Libin Cardiovascular Institute
Feb. 2, 2022
UCalgary researchers link fertility hormone to risk of heart disease in women with chronic kidney disease
Young women are disproportionately impacted by cardiovascular disease. In fact, they are the only group whose rate of heart attack is on the rise. They are also more likely to die of a heart attack than men.
Those with chronic kidney disease (CKD) are at an even greater risk of dying due to cardiovascular disease. There is limited research into cardiovascular risks, such as menstrual abnormalities and infertility, that are unique to young women of reproductive age.
Dr. Sandra Dumanski, MD, a kidney doctor and researcher at the Cumming School of Medicine and a member of the Libin Cardiovascular Institute, wants to make a difference for the one in eight Canadian women of reproductive age with CKD.
“Women in their '30s and '40s are having more heart attacks, and the incidence is higher than it was 20 years ago,” says Dumanski. “Research in this area is critical.”
Dumanski led a team of Libin Institute researchers who recently published a paper in Physiological Reports that looked at whether reduced anti-Müllerian hormone (AMH), a fertility hormone that has been linked to poor cardiovascular outcomes in the general population, has the same impact on the cardiovascular systems of young women with CKD.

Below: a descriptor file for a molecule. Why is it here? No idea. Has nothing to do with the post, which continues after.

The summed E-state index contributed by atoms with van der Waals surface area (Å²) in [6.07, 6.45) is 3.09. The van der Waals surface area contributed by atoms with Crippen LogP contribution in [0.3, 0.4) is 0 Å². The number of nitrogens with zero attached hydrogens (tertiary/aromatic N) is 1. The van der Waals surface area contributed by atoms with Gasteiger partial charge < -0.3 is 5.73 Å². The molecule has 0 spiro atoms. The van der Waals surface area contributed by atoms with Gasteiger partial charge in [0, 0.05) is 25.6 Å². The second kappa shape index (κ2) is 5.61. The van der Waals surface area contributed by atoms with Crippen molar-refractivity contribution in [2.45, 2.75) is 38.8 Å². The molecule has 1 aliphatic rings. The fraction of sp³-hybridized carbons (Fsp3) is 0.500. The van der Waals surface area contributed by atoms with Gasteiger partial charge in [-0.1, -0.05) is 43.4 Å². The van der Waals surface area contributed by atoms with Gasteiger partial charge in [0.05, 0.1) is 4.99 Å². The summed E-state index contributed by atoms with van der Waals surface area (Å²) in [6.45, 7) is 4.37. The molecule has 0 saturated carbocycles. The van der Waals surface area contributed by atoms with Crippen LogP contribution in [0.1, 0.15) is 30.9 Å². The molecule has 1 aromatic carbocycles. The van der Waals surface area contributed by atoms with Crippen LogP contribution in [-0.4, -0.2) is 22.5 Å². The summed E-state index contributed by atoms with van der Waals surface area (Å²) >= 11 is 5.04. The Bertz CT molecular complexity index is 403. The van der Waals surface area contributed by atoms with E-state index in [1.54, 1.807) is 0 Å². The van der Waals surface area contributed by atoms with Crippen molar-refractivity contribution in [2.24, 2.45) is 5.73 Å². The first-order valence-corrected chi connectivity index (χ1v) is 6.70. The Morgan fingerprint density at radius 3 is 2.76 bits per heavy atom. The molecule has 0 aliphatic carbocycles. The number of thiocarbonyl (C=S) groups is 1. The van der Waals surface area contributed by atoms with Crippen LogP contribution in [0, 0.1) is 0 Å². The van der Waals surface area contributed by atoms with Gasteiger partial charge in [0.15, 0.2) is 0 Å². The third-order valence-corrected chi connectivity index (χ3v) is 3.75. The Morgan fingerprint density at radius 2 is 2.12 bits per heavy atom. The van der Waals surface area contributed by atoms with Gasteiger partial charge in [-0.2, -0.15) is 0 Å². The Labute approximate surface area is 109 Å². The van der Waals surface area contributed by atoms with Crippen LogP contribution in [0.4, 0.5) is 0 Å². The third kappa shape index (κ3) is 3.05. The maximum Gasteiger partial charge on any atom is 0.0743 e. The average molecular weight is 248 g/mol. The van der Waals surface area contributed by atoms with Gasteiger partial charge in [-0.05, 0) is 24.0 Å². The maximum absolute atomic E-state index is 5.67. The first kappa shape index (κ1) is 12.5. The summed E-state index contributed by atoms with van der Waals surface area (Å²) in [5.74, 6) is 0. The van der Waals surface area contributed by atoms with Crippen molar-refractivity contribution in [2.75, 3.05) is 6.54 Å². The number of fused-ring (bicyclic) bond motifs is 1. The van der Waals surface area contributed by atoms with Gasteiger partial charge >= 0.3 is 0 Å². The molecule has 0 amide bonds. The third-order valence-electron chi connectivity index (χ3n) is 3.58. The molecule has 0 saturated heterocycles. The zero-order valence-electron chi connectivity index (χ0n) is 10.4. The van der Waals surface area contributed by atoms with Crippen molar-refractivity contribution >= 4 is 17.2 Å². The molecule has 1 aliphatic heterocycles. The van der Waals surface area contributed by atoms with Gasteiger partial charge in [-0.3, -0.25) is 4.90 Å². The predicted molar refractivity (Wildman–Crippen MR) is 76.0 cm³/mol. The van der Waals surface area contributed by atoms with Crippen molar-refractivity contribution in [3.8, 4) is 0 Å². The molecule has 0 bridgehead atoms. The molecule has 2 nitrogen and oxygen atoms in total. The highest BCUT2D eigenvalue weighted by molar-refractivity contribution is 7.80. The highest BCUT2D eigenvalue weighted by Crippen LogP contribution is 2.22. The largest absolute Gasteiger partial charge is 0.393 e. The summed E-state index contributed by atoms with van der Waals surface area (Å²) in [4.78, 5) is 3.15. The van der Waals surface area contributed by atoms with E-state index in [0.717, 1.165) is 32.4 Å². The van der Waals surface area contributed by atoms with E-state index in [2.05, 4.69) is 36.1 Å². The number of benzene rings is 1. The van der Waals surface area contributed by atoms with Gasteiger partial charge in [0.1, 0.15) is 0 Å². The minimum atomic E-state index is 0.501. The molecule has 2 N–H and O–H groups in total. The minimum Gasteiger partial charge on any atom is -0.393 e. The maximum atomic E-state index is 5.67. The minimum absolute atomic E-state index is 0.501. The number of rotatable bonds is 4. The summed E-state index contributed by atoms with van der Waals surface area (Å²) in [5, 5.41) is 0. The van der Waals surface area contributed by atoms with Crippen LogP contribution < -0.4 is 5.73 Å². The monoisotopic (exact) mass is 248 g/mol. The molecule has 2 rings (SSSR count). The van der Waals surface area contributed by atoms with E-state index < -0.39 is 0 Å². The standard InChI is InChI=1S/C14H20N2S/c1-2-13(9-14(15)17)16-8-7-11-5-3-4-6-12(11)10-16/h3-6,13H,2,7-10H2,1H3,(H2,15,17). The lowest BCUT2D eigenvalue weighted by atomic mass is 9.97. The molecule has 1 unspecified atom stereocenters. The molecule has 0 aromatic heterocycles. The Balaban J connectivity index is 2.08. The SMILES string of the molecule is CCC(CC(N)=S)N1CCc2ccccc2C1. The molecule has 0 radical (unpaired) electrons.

Researchers looked at women with CKD, both on and off dialysis, and found lower AMH levels are associated with decreased function of arteries, the blood vessels responsible for carrying blood from the heart. This reduced arterial function, in turn, is a strong predictor of future cardiovascular disease.
Dumanski explains that as women age, their AMH levels, which are used to measure ovarian reserve, naturally drop. As this occurs, a woman’s risk of heart attack increases.
“This study revealed that young women with CKD have lower AMH levels for their age than their healthy counterparts,” says Dumanski.
Although more investigation into precisely how AMH impacts cardiovascular risk is needed, Dumanski says the study provides hope that the hormone may be an important marker for future cardiovascular risk in this already high-risk population.
“AMH may be able to predict future cardiovascular risk,” says Dumanski. “If the hormone itself is important in keeping the blood vessels healthy, maybe it could also be used as a treatment target.”
This study was funded by the Nephrology Research Group at the University of Calgary.
Sandra Dumanski is a clinical assistant professor in the Department of Medicine at the Cumming School of Medicine and a member of the Libin Cardiovascular Institute.